Saturday, December 18, 2004

Did HP just try to screw me?...

Some time ago I told you that I ordered a HP dx2000 Linux machine direct from HP. It was on two week availability, so I sat back and waited. It should have timed perfectly with the turning on of my broadband access, which by the way is on and perfect. After a while HP took the money out of my account and so I figured that the machine was on the way, when it didn't arrive after a little while I thought I would give them a call to check on the delivery status.

When I called them, as well as some really cheesy Christmas music which was great, I was told that they'd stopped supplying that machine. They said I could talk to the sales team and order something else or just get a complete refund.

So my question is, exactly how long after taking my money were they thinking of telling me that I wasn't going to get anything? I took the refund and immediately ordered something from Scan, which for only £100 more is actually a much better machine and I still didn't have to buy Windows so all is good.

Thursday, December 09, 2004

Using our tech to build a paper based system...

I had a meeting with the clients for my current project to work on their requirements. This project is to review a set of sector specific controlled vocabularies and their application to thousands of resources. We are providing a web based system on Open Harmonise that will contain the master copies of the vocabularies and resources and their metadata, allow for the edits and output machine readable copies in XML. So we are providing the technology and the client is providing a small army of sector specialist to do the editorial work.

All well and good, not an unusual project for us, except that I found out in this meeting that the sector specialists doing the editorial work have decided that they want to do this on paper! Granted they are not technical people, but a web based system isn't that hard to deal with.

Well our client is wiling to go along with this, and provide staff to take the paper forms, once filled in, and input the data into the html forms. So I'm building a lot of pages to publish the forms into PDF files to be printed off.

I can understand the reasons for this, but that doesn't stop the project from going against almost everything I believe in as a developer. Should be an interesting project at the least.

Wednesday, December 08, 2004

Lessons Learned #3: Unicode in SQL...

We are continuing our adventures in ensuring that Unicode is fully supported throughout our application and a colleague of mine solved the last of our issues. We were loosing the Unicode character during the round trip to the database, which in this case is MS SQLServer 2000.

SQLServer 2000 is fully Unicode compliant so it all should have worked. All the columns that might contain Unicode character were set to the n* types (nchar, nvarchar and ntext) and yet we were still loosing the information.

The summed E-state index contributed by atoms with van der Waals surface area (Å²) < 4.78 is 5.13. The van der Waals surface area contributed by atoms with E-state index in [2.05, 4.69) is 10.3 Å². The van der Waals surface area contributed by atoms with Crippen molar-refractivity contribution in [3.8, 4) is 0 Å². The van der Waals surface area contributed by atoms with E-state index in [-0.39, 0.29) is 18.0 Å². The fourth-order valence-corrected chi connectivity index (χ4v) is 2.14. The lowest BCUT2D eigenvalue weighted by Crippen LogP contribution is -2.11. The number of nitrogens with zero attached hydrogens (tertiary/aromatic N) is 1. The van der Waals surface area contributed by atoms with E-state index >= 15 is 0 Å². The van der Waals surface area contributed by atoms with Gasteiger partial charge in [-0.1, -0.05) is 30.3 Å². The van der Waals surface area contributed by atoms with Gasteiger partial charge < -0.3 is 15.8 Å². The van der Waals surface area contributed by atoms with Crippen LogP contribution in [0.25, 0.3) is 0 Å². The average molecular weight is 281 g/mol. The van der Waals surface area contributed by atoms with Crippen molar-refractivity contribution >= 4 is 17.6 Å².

Apparently the solution is the prefix the string literal with a "N" character, as in;

update bob set surname=N'unicode surname'

This prefix is SQL92 Intermediary and SQL99 & SQL2003 Optional. Here is an extract from the only place in the SQLServer 2000 help files that I could find this vital information;

"Unicode strings have a format similar to character strings but are preceded by an N identifier (N stands for National Language in the SQL-92 standard). The N prefix must be uppercase. For example, 'Michél' is a character constant while N'Michél' is a Unicode constant. Unicode constants are interpreted as Unicode data, and are not evaluated using a code page. Unicode constants do have a collation, which primarily controls comparisons and case sensitivity. Unicode constants are assigned the default collation of the current database, unless the COLLATE clause is used to specify a collation. Unicode data is stored using two bytes per character, as opposed to one byte per character for character data."

Hope this helps, I know that we're very glad we found it.

Monday, December 06, 2004

Lesons Learned #2: Character Encoding

Since I've spent the last few work days dealing with character encoding issues I thought I would write up some useful points to remember.

1) Internally Java is excellent at maintaining character encoding, so you don't have to worry about how you deal with Strings and Characters within your application.

2) The points where character encoding will become an issue are at the boundaries, where you are sending or receiving data.

- When using streams to read/write data to/from a network connection or a file you should declare the encoding you want to use, e.g. "UTF-8".
- Ensure that any databases you interact with are correctly configured for the character encoding that you want to use. For example in SQLServer you will need to make sure that all String fields are either nvarchar or ntext, not the usual varchar and text types. You may also have to configure the database as a whole to ensure that connections use the correct encoding type.

3) Swing components will all support Unicode, however you will need to ensure that the font you are using supports the Unicode ranges that you are using. The default fonts delivered with Java will support most of the Unicode set, but this does not include Japanese, Chinese and Korean glyphs. MS Windows comes with "MS Arial Unicode", however you may be better off using code to find a font that will support the Unicode ranges that you need.

A good reference is the following;

cover buy from

Sunday, December 05, 2004

Things are a changing here at LargeHQ...

The ongoing saga of computer changes here at home continues with the news that I am finally giving up on this machine (far to old and slow to use as a main workstation) and I have ordered a new machine. A really simple and cheap machine from HP, which comes without Windows.

I also finally ordered broadband, 1Mb line with Bulldog, which should be in place before Christmas. So very soon I should be back up to full swing here.

If I could go back in time...

The first thing that I would do is ensure that all developers at the start of computing agreed to Unicode 2.0, or something else. I don't really care what standard they chose, as long as it works and that they all used it. As time goes past this should lead to me being able to tell my boss that foreign character support in our application is a given and therefore save us several days of testing and head scratching wondering where our Japanese characters have gone.

Character encoding and date formatting are the two things that I hate more than anything in programming. Why can't this be more simple? Why is it that I am restricted to using a specific font to support all the characters when it couldn't be too hard for OS vendors to enable the font subsystem to fall back to a generic Unicode 2.0 full supporting font for individual characters that the desired font doesn't support.